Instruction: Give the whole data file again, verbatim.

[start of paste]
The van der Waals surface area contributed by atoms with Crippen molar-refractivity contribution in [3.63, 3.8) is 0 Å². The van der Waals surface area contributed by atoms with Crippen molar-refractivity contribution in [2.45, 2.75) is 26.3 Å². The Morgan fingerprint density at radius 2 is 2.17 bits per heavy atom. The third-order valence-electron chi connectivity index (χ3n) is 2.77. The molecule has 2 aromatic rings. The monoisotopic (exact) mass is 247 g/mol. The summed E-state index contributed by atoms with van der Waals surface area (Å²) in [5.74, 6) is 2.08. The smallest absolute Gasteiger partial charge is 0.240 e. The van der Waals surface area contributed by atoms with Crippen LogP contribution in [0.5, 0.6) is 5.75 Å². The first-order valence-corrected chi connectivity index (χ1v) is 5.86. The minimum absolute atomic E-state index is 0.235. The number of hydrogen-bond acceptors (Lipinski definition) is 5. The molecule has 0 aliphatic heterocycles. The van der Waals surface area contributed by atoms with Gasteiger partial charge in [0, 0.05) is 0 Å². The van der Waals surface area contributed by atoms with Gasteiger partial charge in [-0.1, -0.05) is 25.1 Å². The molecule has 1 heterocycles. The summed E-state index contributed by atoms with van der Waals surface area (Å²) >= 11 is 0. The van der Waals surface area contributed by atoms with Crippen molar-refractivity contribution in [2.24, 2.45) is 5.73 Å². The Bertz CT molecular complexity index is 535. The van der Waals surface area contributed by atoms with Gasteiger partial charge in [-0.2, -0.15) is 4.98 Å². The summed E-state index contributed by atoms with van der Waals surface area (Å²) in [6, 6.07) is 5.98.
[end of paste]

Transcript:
The van der Waals surface area contributed by atoms with Crippen molar-refractivity contribution in [3.63, 3.8) is 0 Å². The van der Waals surface area contributed by atoms with Crippen molar-refractivity contribution in [2.45, 2.75) is 26.3 Å². The Morgan fingerprint density at radius 2 is 2.17 bits per heavy atom. The third-order valence-electron chi connectivity index (χ3n) is 2.77. The molecule has 2 aromatic rings. The monoisotopic (exact) mass is 247 g/mol. The summed E-state index contributed by atoms with van der Waals surface area (Å²) in [5.74, 6) is 2.08. The smallest absolute Gasteiger partial charge is 0.240 e. The van der Waals surface area contributed by atoms with Crippen LogP contribution in [0.5, 0.6) is 5.75 Å². The first-order valence-corrected chi connectivity index (χ1v) is 5.86. The minimum absolute atomic E-state index is 0.235. The number of hydrogen-bond acceptors (Lipinski definition) is 5. The molecule has 0 aliphatic heterocycles. The van der Waals surface area contributed by atoms with Gasteiger partial charge in [0, 0.05) is 0 Å². The van der Waals surface area contributed by atoms with Gasteiger partial charge in [-0.1, -0.05) is 25.1 Å². The molecule has 1 heterocycles. The summed E-state index contributed by atoms with van der Waals surface area (Å²) >= 11 is 0. The van der Waals surface area contributed by atoms with Crippen molar-refractivity contribution in [2.24, 2.45) is 5.73 Å². The Bertz CT molecular complexity index is 535. The van der Waals surface area contributed by atoms with Gasteiger partial charge in [-0.2, -0.15) is 4.98 Å². The summed E-state index contributed by atoms with van der Waals surface area (Å²) in [6, 6.07) is 5.98.